Tag Archives: Thanksgiving

Thanksgiving, Give Thanks

I love Thanksgiving. Who doesn’t really? It’s a day when most Americans take a break, log off, and reflect on the prior year and the year to come.

Fall Leaves
Fall Leaves

In our family tradition, we always go around the table and say one thing that we are thankful for. Mostly family, friends, food, shelter, love. All good things.

This year I’m also thankful for everyone who has supported this wild dream of mine to become a professional artist. It’s not something I ever contemplated moving out of the “hobby” realm until YOU showed me that I could. So THANK YOU for your encouragement and love.

THANK YOU for buying my art.

THANK YOU for putting me in touch with industry professionals to answer my questions.

THANK YOU for networking with me and on my behalf.

THANK YOU for giving me a chance to create something unique for you.

THANK YOU for taking my business cards and passing them along to your friends and acquaintances and interior decorators. (And let me know if you want more!)

THANK YOU for telling me I can and AM doing it.

And in looking ahead to 2017, let me know what I can do for YOU.

Thank you for everything.



Fall Leaves
Fall Leaves 6×6

Things To Do While Being Unemployed: Cooking and Crafting Experimentation

Yes, I realize that my wedding is a year away, but when it’s cold out, it’s fun to stay inside and do some wedding-related crafts (and cook some wintery meals).  All of the crafts and most of the foodstuff I’m detailing here is my first ever attempt at making them…You get a lot of take-out when both people are working.  Here’s the first wedding project I started (note “started” not yet finished):

ImageBasically I’m using watercolors to paint these gift tags in ombre blue and then I’m going to write guests’ names on them, stamp them with table numbers and use them as escort cards.  Originally I tried to dip them into water mixed with paint, but that just made them soggy and didn’t impart enough color (I probably should have used ink instead of watercolor paint but it was too late, that’s what I had bought).  I moved on to using brushes to paint them, and I like how each is slightly different and looks handmade.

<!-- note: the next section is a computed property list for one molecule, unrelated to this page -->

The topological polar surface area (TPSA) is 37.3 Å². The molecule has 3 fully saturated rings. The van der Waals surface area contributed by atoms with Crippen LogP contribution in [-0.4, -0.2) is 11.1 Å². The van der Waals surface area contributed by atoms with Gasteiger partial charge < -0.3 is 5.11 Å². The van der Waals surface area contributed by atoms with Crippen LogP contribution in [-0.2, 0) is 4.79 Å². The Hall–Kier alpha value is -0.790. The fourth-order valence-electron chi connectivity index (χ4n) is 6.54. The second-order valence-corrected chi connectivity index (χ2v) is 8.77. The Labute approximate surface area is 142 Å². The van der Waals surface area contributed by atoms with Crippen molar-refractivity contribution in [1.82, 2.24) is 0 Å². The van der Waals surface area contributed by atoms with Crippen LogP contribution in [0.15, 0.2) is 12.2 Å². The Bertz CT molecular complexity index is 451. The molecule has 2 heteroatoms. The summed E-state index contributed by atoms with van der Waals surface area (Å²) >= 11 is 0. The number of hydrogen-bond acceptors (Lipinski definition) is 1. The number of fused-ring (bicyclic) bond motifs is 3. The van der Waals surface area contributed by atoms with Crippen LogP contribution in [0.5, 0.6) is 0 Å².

I saw these tissue paper tassel garlands on Instagram and decided that I could make them myself, so I purchased (and scrounged in my gift wrapping box) some tissue paper and Googled how to start.


(Picture from bridalmusings.com and garland made by Confetti System.)

They take a little while and some concentration, but now that I know I can do it, I’m going to buy some more tissue colors to make all sorts of combos.  One trick is to iron the sheets of tissue paper on low heat first so that the tassels don’t have crinkles in them.

IMG_1675Fold the tissue paper in half twice and cut strips leaving about an inch at the top.  Unfold once, cut the paper in half to create two tassels.  Unfold again so that you get this tentacle-looking piece, then start rolling tightly from one end in the middle all the way down the crease.  Once you get it rolled, you’ll have a tightly wound middle part with sprays of paper fanning out on either side.  Pinch the rolled middle part in half and start twisting like a twist tie so the tassel parts come together and you create the top part through which you can thread a string or ribbon.  Gently comb the strips with your fingers so that they fall nicely into tassels.


Then you can thread some sort of wire/thread/string/ribbon through the twisted top.  I tied a loose knot after passing through each loop to keep them spaced equally.  Hang on a window like this, on the mantle, or wherever else might be festive!tissue paper garlands

Here is another Thanksgiving-themed garland I put together.  Full disclosure: this was a cute little crafting kit that my aunt gave me for Hanukkah.  It did take some work in terms of cutting, pasting, creating paper leaves and tying the burlap ribbons into perfect bows.IMG_1440It was super fun.

Making this necklace might not seem totally like a craft, but let me assure you that it took me at least three trips to Michael’s to purchase the correct clasp and clear plastic filament, so I think the effort exuded qualifies this as a legit project.  This peachy faux-pearl necklace was originally on cotton string and belonged to my grandmother Honey.  I was wearing it wrapped a few times around my wrist as a bracelet, when all of a sudden, the string broke and the beads rolled everywhere.  I swear, I didn’t even make any sudden movements – the string just disintegrated.  Coincidentally, this was during Friday night temple services that I was attending for Honey’s yahrzeit (remembrance of the anniversary of her death), and I was wearing it in her honor.  Embarrassingly crawling on my hands and knees to retrieve the errant beads around the pews and people’s legs, I stuffed them in my purse and vowed to restring them to make something wearable once again.  Although I don’t think I got quite all the pearls, it was fun parsing and arranging the ones I had collected in the correct order to remake the choker.IMG_1352